Richard P. Miller

Appointed April 1,1963
Died August 25, 1981
Minneapolis Police Patrolman Richard P. Miller was riding alone in his squad car shortly after 5 p.m. on a rainy August 25, 1981 when he responded to a report of a stolen vehicle at 16th and Girard Avenues North.

He drove to 16th and Girard and found a red pickup truck parked at the southeast corner of the intersection. It was occupied by 22-year old Isaac Brown, and his 17-year old girlfriend. Miller apparently realized Brown had a shotgun and quickly called for back-up, got out of his squad and approached the front of the truck. He had his hand on his holstered service revolver as Brown got out of his truck. Miller questioned him as to who owned the vehicle.

Brown already had his hand placed in a small shaving-type bag that contained a .357 magnum revolver. He pulled out the gun and shot Miller twice in the chest at close range. Miller dropped to his knees, yet drew his revolver and fired several shots that missed before he fell to the street. Brown fired three more shots at Miller and then fled with his girlfriend. He fired again from farther away. In the end, Miller was
hit five times.

The shooting set off a wide spread manhunt by dozens of law enforcement agencies. Brown was identified as the suspect almost immediately after the shooting.

Miller was rushed to Hennepin County Medical Center where he died of his wounds an hour later.

After fleeing the scene, Brown and his girlfriend got a ride to a friend’s apartment in South Minneapolis. They stayed there for nearly three days before a minister helped convince them to surrender at police headquarters in City Hall. Within minutes of his arrest, Brown confessed to shooting Miller. The murder weapon Brown used was recovered from the same apartment in which he had been hiding. Ironically, it had been stolen from another police officer’s van broken into three months earlier.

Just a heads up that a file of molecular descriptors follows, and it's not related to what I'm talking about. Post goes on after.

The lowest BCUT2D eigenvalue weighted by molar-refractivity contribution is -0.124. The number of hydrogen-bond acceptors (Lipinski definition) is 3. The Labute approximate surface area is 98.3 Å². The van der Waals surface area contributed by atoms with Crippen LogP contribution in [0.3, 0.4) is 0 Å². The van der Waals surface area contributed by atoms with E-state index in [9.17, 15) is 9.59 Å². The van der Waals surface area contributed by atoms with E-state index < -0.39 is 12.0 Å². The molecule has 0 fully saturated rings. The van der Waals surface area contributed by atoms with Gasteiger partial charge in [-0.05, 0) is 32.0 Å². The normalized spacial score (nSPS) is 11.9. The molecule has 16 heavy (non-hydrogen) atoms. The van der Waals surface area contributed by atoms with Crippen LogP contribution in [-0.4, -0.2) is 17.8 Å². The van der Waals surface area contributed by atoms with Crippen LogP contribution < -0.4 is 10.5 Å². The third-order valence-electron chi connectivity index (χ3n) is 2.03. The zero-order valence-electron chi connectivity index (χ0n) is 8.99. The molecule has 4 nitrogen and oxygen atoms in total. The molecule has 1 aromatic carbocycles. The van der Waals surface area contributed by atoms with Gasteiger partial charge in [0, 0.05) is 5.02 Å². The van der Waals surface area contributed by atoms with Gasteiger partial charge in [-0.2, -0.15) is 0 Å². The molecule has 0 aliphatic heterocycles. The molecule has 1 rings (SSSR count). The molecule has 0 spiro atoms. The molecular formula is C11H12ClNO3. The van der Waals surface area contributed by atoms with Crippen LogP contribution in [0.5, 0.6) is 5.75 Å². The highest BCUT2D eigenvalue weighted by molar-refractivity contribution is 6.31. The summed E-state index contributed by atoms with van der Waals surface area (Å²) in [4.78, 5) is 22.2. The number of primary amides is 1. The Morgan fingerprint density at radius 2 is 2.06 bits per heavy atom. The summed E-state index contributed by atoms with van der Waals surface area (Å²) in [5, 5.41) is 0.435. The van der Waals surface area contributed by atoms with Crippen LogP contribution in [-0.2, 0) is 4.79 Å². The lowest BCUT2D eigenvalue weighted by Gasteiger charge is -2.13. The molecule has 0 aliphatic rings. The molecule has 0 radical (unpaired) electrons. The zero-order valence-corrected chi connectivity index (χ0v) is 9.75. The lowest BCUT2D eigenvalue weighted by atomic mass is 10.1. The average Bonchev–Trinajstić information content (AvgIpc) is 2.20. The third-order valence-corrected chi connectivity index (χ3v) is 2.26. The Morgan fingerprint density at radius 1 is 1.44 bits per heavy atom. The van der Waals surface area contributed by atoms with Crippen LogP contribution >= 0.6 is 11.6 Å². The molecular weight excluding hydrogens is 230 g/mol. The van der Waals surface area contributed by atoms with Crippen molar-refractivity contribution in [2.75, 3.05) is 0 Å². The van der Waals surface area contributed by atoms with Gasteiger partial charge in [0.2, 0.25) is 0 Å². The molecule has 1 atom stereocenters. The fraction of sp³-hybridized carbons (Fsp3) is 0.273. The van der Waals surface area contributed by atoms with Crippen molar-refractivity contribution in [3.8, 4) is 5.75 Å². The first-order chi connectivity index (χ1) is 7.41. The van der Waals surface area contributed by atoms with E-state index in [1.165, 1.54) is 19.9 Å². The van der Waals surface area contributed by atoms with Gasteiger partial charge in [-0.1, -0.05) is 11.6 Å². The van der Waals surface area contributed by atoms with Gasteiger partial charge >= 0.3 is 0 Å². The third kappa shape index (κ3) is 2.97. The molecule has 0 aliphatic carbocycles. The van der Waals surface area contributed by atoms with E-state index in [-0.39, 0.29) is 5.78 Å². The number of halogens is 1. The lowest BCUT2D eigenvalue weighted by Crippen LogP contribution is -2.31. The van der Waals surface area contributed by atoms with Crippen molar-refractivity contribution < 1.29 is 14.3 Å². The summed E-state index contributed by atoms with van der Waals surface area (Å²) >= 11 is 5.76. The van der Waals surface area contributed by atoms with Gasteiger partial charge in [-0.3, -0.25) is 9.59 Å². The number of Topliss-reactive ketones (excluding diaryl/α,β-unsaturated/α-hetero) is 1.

Isaac Brown was indicted by a Hennepin County grand jury on September 8, 1981 on a first-degree murder charge. He pled not guilty and claimed to be under the influence of marijuana and alcohol at the time of the killing. However, in January of 1982, following a five day trial, he was the first person convicted under a change in Minnesota’s first-degree murder statute
that makes intentionally killing an on-duty police officer punishable by a mandatory life sentence.

During the trial, several St. Paul police officers testified about their previous contacts with Brown, who was a resident of their city. Brown had a lengthy arrest record, including burglary, auto theft and drug trafficking. One officer reported that four months before Miller’s death, Brown told him that “the next time he’s arrested, he’s going to make sure that he has a pistol with him and that he would never be taken alive again. He would take a few cops with him, too.”

Brown’s girlfriend was given immunity in return for her testifying against him.

Prosecuting attorney, John Brink, recommended that Brown never be paroled because of what he called “Brown’s callous disregard for human life.”

Miller’s death raised questions about whether the one-person patrol policy, adopted by Chief of Police Tony Bouza in 1980, subjected officers to unnecessary danger. The Police Officers Federation of Minneapolis immediately entered a strong protest against the one-person squad car patrolling. Four hours after the shooting, the Federation was picketing City Hall to protest the year-old policy and was especially vehement in objecting to the use of lone officers in high-crime areas.

Miller was 59 years old and a police veteran of over 18 years. He was planning to retire in 18 months to his lake cabin up north when he was slain. He was survived by his wife, Lea, a daughter and a son. He was a World War II Navy veteran and resided in North Minneapolis his entire life.

Funeral services were held on August 28 at Christ English Lutheran Church. He was buried at Crystal Lake Cemetery in North Minneapolis.